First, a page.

The observation has been made that, among other things, narratives (stories) form the mindset of today’s postmodern North American people. This in and of itself need not cause Lutheran theologians and pastors any angst. Much of the Old Testament is one big narrative (story), as are the New Testament Gospels.
Sure, confessional Lutheran theologians may have an affinity for propositional statements, but the reality is that theology can certainly be proclaimed through narratives. After all, the Gospel is a narrative of God’s love for us. And simply because something is in narrative form does not mean it cannot be undergirded by propositional truth or even speak propositional truth.
The Apostles’ Creed is this way, particularly the Third Article. It tells a narrative and speaks a profound propositional truth in the midst of it—the forgiveness of sins, the resurrection of the body, and the life everlasting. In fact, it mirrors the life of the church. For the church is the community of saints gathered around the narrative of the Gospel, receiving the forgiveness of sins, awaiting the resurrection of the body and the life everlasting. Thus, perhaps from time to time, confessional Lutherans might give some more thought to proclaiming our theology in narrative form. Consider an example of our baptismal and vocational theology:
I (Lucas) was baptized (as an infant) at Emmanuel, Lutheran Church in Milbank, SD. Though the Lord made use of my uncle Rueben’s hands and mouth to baptize me (he was our pastor at the time), I was called by the Gospel—not by my own reason or strength, nor by my uncle Rueben’s—but, as the Scriptures declare, by the power of the Holy Spirit present in the water and Word of baptism, and given as a complete gift of grace. Yes, even to infants (see Matthew 28:19, John 1:11-13, John 3:4-6, Acts 2:38-39, 1 Corinthians 6:11, Ephesians 4:4-6, Titus 3:5-6).
There were a number of farms in the area. My dad’s was one of them. For the first number of years of my life, I grew up on my dad’s dairy farm. My dad worked hard; being a farmer isn’t easy. Being the wife of a farmer is no easy chore either, but my parents were faithful and devoted in their vocations.
I didn’t know what a vocation was when I was five, but I am thankful my parents lived theirs out so fully. As Christians, they took their family regularly to worship. As a farmer, my dad worked long hours trying to support his family and make a living. As a mother, my mom had three young children to take care of—including one who was plagued by cancer (my sister Heidi, but her story is for another time).
Exercising his fatherly vocation, he gave me a job—stand at the barn door entrance and make sure the heifers went into the barn. Yes, it was a technical and highly qualified job, but a kid has to start somewhere. And as long as that somewhere was with my dad, it was the best job in the world.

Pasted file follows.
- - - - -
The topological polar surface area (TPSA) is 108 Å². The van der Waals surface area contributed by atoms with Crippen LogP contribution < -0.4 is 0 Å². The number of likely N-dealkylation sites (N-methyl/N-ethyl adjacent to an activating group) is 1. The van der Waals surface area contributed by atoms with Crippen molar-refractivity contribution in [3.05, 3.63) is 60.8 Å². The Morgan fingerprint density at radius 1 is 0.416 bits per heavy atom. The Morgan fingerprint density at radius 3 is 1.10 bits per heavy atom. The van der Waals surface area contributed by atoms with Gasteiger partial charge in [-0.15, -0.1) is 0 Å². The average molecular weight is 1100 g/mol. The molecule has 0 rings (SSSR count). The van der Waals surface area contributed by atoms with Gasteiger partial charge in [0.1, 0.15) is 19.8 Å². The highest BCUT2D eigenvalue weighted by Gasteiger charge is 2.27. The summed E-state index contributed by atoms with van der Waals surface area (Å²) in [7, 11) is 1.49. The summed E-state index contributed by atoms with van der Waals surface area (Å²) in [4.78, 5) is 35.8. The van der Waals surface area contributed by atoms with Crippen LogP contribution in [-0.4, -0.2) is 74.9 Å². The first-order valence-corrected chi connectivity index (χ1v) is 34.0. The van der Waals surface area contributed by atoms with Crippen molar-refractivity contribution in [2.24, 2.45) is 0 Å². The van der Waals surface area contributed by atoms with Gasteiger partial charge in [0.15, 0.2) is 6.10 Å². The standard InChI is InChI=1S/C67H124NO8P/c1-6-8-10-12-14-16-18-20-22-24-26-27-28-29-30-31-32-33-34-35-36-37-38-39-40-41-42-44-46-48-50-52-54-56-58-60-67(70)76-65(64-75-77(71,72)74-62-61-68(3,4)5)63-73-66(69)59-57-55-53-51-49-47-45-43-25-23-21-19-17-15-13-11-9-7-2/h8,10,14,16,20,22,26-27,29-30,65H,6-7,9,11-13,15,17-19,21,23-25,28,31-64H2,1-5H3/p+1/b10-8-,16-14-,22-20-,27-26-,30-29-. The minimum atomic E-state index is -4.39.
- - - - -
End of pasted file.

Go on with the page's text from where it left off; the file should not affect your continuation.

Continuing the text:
So, favorite stick in hand, rubber boots sunk in the mud, and tattered farm hat on my head, I set my face to the rain and became the epitome of a cow doorman. That is, until Nancy came along. Nancy was an ornery heifer. Not by my own reason or strength could I make her go into that barn.
Nancy didn’t like me. She decided to head-butt me into the mud. Nancy decided to push me all across the mud-filled, manure-covered pasture. Tormented by an insane heifer and tortured by countless cow pies, I was careened across the mud.
Then, suddenly, I stopped. I turned to see my dad. He was close by. He had traversed the treacherous pasture in seconds, and had just launched into the air what I thought must have been a massive tree trunk, freshly uprooted from the ground with his muscular and powerful hands. I watched in awe as it hit its mark. Not by my own reason or strength could I have done that.
Tenderness wasn’t always his strong suit, but no one could have cared for me more tenderly than he did then. A hot bath, some clean clothes, and the safety of my father’s lap filled me with a lasting comfort still felt some thirty years later.
Not by my own reason or strength was I was washed clean of mud and manure. Not by my own reason or strength was I washed clean of my sins. One was by my earthly father and one was by my Heavenly Father.
My earthly father was fulfilling his vocation given to him by the Heavenly Father—not by his own reason or strength, but by His (the Lord’s). My uncle Rueben was fulfilling his pastoral vocation given to him by the Lord—not by his own reason or strength, but by His (the Lord’s).
Lutheran pastors and theologians need not feel threatened by the narrative desire of our postmodern society. Nor do we need to change our theology to appease our culture and make the message of the Church more palatable, as some futurists and church consultants might suggest. Lutherans can simply go on speaking the Gospel boldly, in propositions and in narratives, regardless of the age, trusting in the power of that message to do what the Lord wills it to do.
As always, I invite your collegial and constructive comments and reactions as we seek to dialogue about what it means to be the 21st century Lutheran church that “desires all people to be saved and to come to the knowledge of the truth” (1 Timothy 2:4).